Dissociative Identity Disorder (DID) is typically a disorder that’s characterised by alternating between multiple identities within one individual. Often, sufferers from DID will experience gaps in memory of time and trauma.
The disorder occurs when a person’s identity becomes fragmented, causing them to experience different identities. It’s often brought on by traumatic events and can affect anybody, regardless of age, gender, or socioeconomic background. It’s assumed that 2% of people throughout the world experience some type of dissociative disorder.
I wanted to give those with DID a platform to share what they wish people knew about having the disorder. While I don’t have experience with it myself, I understand that the stigma surrounding the mental illness is extreme, and the media enjoys demonise those with it. Here are a few of the responses I received:
1. “Switching Isn’t Always Noticeable”
Switching. It’s not as drastic as media portrays it to be for many of us. I don’t change into a totally different person with a new name. It isn’t that noticeable sometimes. You could be switching in your head and no one would really know, which makes things very difficult for us.Submitted by suriservshumnty
2. “There’s No ‘Right’ Way To Have DID”
That DID is a spectrum disorder. Symptoms can vary in intensity all up and down that spectrum. There is no one “right way” to be DID.Submitted by Neloran
Every person with it will probably move along that spectrum to varying degrees at different points in their life, based on stress and things and like that.Submitted by Phoenix1Rising
3. “We’re Not Here For Your Entertainment”
My alters are not there for entertainment or their amusement or their fun party trick. I purposely ask everyone to treat us all as one person. Don’t try to guess who is who, don’t ask me who I am, don’t try to guess if I switched or not. My alters keep the utmost secrecy and they strongly dislike being seen by outsiders, even if they are fronting.Submitted by Budget_Froyo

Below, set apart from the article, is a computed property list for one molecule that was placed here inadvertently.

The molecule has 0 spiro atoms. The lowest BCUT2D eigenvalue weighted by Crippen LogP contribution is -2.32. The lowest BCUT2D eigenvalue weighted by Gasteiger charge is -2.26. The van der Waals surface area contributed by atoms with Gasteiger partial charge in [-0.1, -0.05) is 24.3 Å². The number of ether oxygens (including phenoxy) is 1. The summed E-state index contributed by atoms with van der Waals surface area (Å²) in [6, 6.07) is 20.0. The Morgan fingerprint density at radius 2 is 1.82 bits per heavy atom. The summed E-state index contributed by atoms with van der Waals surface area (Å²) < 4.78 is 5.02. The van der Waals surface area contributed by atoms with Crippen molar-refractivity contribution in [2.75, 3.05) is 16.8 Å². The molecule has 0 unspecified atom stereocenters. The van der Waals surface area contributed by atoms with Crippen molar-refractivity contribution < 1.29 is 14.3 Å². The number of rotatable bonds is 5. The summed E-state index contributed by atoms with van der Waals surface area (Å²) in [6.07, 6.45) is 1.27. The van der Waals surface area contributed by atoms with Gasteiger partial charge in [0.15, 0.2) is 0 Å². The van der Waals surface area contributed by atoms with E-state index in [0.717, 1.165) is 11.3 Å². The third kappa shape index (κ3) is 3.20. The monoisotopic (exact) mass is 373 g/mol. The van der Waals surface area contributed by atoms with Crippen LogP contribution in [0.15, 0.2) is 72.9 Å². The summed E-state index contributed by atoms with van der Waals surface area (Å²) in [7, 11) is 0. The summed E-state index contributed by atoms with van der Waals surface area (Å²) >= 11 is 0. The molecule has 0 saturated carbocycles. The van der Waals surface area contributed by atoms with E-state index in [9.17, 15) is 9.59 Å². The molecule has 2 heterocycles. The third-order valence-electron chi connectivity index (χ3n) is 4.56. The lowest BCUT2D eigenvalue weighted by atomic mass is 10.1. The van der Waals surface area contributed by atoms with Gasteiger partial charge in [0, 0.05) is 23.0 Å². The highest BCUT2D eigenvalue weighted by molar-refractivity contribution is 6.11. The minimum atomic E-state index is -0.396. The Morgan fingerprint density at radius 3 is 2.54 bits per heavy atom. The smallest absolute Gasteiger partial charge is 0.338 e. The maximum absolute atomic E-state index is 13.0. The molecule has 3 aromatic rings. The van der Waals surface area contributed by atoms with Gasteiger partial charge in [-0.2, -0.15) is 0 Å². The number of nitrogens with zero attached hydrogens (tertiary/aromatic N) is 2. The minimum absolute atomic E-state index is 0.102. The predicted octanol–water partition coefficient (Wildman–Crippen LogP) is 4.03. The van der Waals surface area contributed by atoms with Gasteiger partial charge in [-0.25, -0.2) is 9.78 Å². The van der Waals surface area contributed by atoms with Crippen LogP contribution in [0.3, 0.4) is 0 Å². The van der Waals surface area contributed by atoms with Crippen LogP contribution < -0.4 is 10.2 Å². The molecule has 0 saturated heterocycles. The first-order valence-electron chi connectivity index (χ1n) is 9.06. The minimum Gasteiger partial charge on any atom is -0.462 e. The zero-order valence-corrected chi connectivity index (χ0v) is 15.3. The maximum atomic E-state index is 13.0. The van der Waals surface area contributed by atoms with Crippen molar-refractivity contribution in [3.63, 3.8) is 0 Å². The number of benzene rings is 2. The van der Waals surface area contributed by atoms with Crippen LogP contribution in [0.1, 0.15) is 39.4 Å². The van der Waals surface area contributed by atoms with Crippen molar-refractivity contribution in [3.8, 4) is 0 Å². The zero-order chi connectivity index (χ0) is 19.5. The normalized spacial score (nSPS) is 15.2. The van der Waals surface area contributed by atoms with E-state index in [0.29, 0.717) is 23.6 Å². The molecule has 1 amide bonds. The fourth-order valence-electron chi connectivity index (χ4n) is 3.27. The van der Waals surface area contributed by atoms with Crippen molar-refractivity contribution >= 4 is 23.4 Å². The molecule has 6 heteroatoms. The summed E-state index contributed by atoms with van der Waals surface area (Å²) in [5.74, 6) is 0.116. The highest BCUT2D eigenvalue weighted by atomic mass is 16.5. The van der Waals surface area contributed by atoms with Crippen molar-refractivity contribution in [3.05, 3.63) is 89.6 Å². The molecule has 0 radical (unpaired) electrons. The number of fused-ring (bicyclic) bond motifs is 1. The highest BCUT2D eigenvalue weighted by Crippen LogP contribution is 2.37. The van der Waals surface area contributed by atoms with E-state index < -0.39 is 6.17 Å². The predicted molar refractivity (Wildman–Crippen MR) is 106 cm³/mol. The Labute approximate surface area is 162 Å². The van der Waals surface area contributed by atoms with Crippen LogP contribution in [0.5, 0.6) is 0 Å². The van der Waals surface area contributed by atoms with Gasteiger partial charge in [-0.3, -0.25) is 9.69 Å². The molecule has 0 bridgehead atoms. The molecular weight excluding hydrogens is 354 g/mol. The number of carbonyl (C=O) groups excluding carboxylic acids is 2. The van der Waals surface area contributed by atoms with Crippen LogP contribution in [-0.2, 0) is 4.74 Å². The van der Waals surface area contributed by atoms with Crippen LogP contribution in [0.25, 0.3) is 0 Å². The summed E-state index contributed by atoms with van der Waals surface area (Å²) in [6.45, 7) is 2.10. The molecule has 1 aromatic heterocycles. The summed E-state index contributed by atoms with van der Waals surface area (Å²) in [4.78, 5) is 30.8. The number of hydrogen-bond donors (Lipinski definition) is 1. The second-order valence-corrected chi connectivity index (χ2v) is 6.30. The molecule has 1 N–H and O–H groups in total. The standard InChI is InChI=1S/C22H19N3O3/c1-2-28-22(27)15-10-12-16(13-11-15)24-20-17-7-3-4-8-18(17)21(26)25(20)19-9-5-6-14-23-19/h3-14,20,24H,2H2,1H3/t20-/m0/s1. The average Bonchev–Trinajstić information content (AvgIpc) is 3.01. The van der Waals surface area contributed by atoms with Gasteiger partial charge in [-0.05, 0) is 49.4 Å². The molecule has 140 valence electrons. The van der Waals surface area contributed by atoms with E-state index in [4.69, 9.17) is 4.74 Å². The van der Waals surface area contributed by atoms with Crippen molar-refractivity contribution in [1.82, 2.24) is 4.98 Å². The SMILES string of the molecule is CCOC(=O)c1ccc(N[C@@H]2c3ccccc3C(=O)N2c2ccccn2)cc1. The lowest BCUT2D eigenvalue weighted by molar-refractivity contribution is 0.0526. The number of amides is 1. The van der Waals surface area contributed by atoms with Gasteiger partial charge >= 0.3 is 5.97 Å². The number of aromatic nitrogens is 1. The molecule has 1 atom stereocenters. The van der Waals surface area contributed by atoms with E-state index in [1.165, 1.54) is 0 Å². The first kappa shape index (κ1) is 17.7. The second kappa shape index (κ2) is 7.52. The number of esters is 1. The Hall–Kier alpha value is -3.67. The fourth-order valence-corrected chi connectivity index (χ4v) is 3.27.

4. “There’s More To It Than Just Having Alters”.
DID is caused by trauma which means it has all of the symptoms of CPTSD rolled into it as well, including hyper-vigilance, nightmares, psychosomatic symptoms like pain in the body for “no reason” (also known as body memories), panic attacks, anxiety, emotional flashbacks, and hundreds of triggers from big and avoidable to small and likely to blindside you completely.
And all of these symptoms are spread across the system in different ways and amounts. some will have none. everyone has different triggers. some are more hyper-vigilant than others. some system members are stuck in the trauma, like a perpetual emotional flashback – except for them it never stopped, so instead they are reliving the feelings and events constantly.Submitted by birbtheborb
I feel like my relationship with DID is like, CPTSD, but everyone has their own version of CPTSD. Like it is multiple manifestations of CPTSD within one body.Submitted by Budget_Froyo
5. “Our Awareness Can Vary”
Even our own awareness of our condition can vary wildly, from alter to alter, and from time to time even within the same alter. I thought I “discovered” my DID when I was 20, but then randomly got memories of knowing much earlier, or finding evidence of other places.Submitted by zacharyjodin
6. “We’re Still The Same People”
Personally, I wish people realized that I’m/we’re still the same person they knew before I told them about the DID. A lot of people act like everything has changed just because I’ve told them about the disorder, but things will be the same as always, just more honestSubmitted by ImTheOpposite
Do you suffer from Dissociative Identity Disorder, or do you know somebody who does? What do you wish people knew about having the mental illness and how it affects your life? Get in touch to share your story, or simply let me know!